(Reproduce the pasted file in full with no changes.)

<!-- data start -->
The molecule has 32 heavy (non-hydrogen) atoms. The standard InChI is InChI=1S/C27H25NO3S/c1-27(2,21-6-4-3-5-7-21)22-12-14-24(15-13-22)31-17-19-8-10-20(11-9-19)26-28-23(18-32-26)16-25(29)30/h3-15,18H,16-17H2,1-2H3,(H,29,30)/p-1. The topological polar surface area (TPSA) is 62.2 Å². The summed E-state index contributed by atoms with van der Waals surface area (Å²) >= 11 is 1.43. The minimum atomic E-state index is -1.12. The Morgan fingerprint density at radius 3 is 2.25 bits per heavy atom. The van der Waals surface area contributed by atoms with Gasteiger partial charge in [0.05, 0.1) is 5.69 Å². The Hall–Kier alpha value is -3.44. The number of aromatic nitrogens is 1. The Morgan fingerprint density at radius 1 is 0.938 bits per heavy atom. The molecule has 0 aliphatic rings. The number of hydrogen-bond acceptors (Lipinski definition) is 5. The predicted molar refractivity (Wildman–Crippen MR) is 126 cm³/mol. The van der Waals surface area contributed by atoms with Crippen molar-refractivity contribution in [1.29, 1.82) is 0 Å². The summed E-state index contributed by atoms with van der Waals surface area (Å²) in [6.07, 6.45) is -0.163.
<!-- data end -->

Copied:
The molecule has 32 heavy (non-hydrogen) atoms. The standard InChI is InChI=1S/C27H25NO3S/c1-27(2,21-6-4-3-5-7-21)22-12-14-24(15-13-22)31-17-19-8-10-20(11-9-19)26-28-23(18-32-26)16-25(29)30/h3-15,18H,16-17H2,1-2H3,(H,29,30)/p-1. The topological polar surface area (TPSA) is 62.2 Å². The summed E-state index contributed by atoms with van der Waals surface area (Å²) >= 11 is 1.43. The minimum atomic E-state index is -1.12. The Morgan fingerprint density at radius 3 is 2.25 bits per heavy atom. The van der Waals surface area contributed by atoms with Gasteiger partial charge in [0.05, 0.1) is 5.69 Å². The Hall–Kier alpha value is -3.44. The number of aromatic nitrogens is 1. The Morgan fingerprint density at radius 1 is 0.938 bits per heavy atom. The molecule has 0 aliphatic rings. The number of hydrogen-bond acceptors (Lipinski definition) is 5. The predicted molar refractivity (Wildman–Crippen MR) is 126 cm³/mol. The van der Waals surface area contributed by atoms with Crippen molar-refractivity contribution in [1.29, 1.82) is 0 Å². The summed E-state index contributed by atoms with van der Waals surface area (Å²) in [6.07, 6.45) is -0.163.